All-Female Judicial Officer Team Talk Law Career Journeys
By Alyssa Barajas
Henry County’s three judges — all women — have a variety of stories to tell. Two of them — Henry County Common Pleas Judge Amy Rosebrook and Napoleon Municipal Court Judge Elizabeth Schuller — recently were sworn in while a third, Henry County Domestic Relations/Juvenile Judge Denise Herman McColley is nearing retirement after a long judicial career.
According to 2022 data in this year’s edition of The American Bench, 35% of all judges in Ohio are women, but in Henry County, the number is 100%.
“It is interesting to me,” noted McColley, who chose not to seek re-election this year and will retire at year’s end. (Magistrate Melissa Peper Firestone is the only candidate to replace her in the November election.) “When I see that and how things were when I first practiced in 1981, I would guess that many attorneys that were practicing at that time would be very surprised. But I think it’s a natural progression.”
Of the three county judges, McColley had been practicing in Henry County the longest. She was part of a firm in 1981, then went on to be part-time magistrate for Henry County in 1996, as well as Fulton County later in 1998. In 2005, she was appointed to her current position as common pleas judge for the domestic relations/juvenile divisions.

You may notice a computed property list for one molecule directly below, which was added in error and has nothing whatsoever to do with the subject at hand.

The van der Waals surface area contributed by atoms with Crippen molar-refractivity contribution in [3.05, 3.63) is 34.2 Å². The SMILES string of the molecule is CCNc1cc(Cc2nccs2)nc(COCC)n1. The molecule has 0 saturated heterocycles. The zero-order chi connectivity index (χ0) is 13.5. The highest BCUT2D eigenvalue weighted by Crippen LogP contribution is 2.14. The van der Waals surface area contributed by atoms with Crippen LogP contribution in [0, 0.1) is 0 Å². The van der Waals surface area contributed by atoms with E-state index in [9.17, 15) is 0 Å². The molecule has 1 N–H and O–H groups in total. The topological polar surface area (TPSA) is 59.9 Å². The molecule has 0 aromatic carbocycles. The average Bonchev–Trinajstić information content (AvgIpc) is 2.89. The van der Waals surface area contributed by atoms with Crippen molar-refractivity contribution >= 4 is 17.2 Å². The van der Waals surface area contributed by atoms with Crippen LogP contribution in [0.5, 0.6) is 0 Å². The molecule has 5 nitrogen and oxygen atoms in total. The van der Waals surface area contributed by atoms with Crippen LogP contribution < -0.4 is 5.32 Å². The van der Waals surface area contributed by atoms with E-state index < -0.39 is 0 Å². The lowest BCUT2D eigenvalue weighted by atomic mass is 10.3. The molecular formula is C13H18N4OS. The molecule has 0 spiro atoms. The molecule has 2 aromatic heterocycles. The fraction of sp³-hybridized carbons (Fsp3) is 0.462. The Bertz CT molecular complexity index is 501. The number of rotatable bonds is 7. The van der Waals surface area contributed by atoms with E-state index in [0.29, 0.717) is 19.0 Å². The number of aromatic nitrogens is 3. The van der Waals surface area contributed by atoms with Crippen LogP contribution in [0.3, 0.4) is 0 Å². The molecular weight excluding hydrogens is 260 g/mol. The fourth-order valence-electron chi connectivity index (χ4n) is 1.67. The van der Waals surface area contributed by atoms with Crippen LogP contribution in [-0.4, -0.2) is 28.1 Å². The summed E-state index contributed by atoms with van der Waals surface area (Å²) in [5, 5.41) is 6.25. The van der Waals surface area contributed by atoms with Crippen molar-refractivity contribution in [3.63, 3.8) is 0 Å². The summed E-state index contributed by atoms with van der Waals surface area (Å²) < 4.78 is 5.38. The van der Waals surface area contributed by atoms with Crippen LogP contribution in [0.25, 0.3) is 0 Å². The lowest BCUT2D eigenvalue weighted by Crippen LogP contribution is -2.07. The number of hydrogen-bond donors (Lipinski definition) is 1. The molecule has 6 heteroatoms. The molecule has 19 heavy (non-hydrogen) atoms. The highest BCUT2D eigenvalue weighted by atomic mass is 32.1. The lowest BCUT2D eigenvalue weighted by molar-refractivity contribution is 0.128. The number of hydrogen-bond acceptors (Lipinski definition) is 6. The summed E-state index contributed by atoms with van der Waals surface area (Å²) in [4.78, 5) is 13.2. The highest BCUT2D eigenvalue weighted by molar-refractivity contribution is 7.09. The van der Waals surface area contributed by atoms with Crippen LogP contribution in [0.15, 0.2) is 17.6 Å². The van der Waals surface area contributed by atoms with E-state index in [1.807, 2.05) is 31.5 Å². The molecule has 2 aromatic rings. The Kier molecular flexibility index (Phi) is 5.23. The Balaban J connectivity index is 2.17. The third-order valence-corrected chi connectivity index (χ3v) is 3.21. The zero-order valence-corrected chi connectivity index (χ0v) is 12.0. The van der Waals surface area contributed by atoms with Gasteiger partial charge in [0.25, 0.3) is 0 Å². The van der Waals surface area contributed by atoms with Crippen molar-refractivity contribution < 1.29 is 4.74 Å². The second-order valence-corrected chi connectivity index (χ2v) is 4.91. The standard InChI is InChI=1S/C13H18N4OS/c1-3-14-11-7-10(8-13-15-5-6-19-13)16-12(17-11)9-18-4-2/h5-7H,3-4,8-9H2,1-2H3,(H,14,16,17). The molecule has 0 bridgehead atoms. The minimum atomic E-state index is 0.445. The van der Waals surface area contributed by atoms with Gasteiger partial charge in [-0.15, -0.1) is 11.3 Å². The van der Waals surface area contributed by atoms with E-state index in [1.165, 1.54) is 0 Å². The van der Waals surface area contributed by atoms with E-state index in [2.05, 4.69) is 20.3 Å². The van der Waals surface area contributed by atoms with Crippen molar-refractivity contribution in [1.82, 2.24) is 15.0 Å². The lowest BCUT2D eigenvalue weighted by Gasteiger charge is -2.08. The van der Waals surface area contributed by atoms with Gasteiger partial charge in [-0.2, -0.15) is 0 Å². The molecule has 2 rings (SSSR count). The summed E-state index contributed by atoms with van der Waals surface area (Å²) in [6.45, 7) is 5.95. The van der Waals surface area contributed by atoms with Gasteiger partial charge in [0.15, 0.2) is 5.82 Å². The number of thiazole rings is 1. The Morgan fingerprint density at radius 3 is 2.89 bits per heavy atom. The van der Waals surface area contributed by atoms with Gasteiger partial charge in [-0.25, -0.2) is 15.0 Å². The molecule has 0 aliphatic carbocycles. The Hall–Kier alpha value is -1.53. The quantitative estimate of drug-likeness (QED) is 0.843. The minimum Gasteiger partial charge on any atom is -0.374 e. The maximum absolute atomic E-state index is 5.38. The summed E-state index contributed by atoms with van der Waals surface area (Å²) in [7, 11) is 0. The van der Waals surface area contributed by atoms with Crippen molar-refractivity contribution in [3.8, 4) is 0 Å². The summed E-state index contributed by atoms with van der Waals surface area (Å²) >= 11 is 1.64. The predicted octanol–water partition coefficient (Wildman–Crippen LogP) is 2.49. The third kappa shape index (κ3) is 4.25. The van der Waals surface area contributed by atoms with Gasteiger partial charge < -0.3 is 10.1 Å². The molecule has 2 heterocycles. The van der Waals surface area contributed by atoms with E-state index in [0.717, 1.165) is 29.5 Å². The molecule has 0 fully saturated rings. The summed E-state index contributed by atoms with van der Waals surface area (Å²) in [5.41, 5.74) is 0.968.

McColley reported that in the northwest Ohio counties she was essentially the only female lawyer in active practice in the beginning. Although there were a couple of other female lawyers that were married to male lawyers, they were not really seen in court.
She also shared that when she was at Ohio State University, one-third of the class was female and the school was quite proud of that since it was unheard of at the time.
A unique fact shared between these three woman judges is that their passion for pursuing law was not really influenced by certain people in their lives — in fact, none of them have a family history of lawyers.
McColley has a background in education, Rosebrook in history, and Schuller originally in psychology before switching to political science.
Although there wasn’t anything pivotal to cause a change in their career courses, the women share similar sentiments of wanting to help improve lives.
“It was just all the ways laws can be used to help people,” Rosebrook began to explain her attraction to the field. “I liked the problem-solving part of it, where there was an issue and there was a side that I needed to argue for a client.”
Rosebrook started out as an associate lawyer at Hanna & Fisher law firm, where she eventually became a partner in 2003. Then in 2011, she served as the Napoleon Municipal Court judge until her appointment as the Henry County Common Pleas Court judge on Dec. 6.